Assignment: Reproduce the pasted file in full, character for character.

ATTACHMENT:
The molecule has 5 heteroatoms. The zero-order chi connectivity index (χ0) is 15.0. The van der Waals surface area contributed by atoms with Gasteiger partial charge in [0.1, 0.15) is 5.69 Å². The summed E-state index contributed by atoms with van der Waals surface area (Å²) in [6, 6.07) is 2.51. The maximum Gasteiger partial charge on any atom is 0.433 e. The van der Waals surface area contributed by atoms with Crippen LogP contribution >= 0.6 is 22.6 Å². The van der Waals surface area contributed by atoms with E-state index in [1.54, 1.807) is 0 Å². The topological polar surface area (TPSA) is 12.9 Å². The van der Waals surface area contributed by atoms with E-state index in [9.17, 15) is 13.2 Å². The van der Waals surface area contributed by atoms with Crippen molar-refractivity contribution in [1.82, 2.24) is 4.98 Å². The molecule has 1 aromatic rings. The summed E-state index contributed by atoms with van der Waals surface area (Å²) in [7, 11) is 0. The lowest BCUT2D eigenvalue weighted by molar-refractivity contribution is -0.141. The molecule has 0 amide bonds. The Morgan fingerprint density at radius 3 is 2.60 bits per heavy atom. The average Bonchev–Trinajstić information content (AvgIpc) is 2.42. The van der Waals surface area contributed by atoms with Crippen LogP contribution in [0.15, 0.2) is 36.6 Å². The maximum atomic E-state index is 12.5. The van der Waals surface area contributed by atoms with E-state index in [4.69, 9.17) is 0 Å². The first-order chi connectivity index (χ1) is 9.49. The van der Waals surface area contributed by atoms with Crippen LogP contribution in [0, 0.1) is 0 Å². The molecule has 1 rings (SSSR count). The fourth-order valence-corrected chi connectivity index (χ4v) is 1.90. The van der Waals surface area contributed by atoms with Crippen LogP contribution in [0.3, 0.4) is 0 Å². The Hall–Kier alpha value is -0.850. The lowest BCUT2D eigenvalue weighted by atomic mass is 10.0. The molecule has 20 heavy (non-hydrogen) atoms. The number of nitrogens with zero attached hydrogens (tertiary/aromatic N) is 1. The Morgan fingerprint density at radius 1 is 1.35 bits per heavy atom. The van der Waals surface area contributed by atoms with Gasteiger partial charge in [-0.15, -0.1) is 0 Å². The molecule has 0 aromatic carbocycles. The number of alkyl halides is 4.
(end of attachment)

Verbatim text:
The molecule has 5 heteroatoms. The zero-order chi connectivity index (χ0) is 15.0. The van der Waals surface area contributed by atoms with Gasteiger partial charge in [0.1, 0.15) is 5.69 Å². The summed E-state index contributed by atoms with van der Waals surface area (Å²) in [6, 6.07) is 2.51. The maximum Gasteiger partial charge on any atom is 0.433 e. The van der Waals surface area contributed by atoms with Crippen LogP contribution >= 0.6 is 22.6 Å². The van der Waals surface area contributed by atoms with E-state index in [1.54, 1.807) is 0 Å². The topological polar surface area (TPSA) is 12.9 Å². The van der Waals surface area contributed by atoms with E-state index in [9.17, 15) is 13.2 Å². The van der Waals surface area contributed by atoms with Crippen molar-refractivity contribution in [1.82, 2.24) is 4.98 Å². The molecule has 1 aromatic rings. The summed E-state index contributed by atoms with van der Waals surface area (Å²) in [7, 11) is 0. The lowest BCUT2D eigenvalue weighted by molar-refractivity contribution is -0.141. The molecule has 0 amide bonds. The Morgan fingerprint density at radius 3 is 2.60 bits per heavy atom. The average Bonchev–Trinajstić information content (AvgIpc) is 2.42. The van der Waals surface area contributed by atoms with Crippen LogP contribution in [0.15, 0.2) is 36.6 Å². The maximum atomic E-state index is 12.5. The van der Waals surface area contributed by atoms with E-state index in [4.69, 9.17) is 0 Å². The first-order chi connectivity index (χ1) is 9.49. The van der Waals surface area contributed by atoms with Crippen LogP contribution in [0, 0.1) is 0 Å². The molecule has 1 rings (SSSR count). The fourth-order valence-corrected chi connectivity index (χ4v) is 1.90. The van der Waals surface area contributed by atoms with Crippen LogP contribution in [0.3, 0.4) is 0 Å². The Hall–Kier alpha value is -0.850. The lowest BCUT2D eigenvalue weighted by atomic mass is 10.0. The molecule has 20 heavy (non-hydrogen) atoms. The number of nitrogens with zero attached hydrogens (tertiary/aromatic N) is 1. The Morgan fingerprint density at radius 1 is 1.35 bits per heavy atom. The van der Waals surface area contributed by atoms with Gasteiger partial charge in [-0.15, -0.1) is 0 Å². The molecule has 0 aromatic carbocycles. The number of alkyl halides is 4.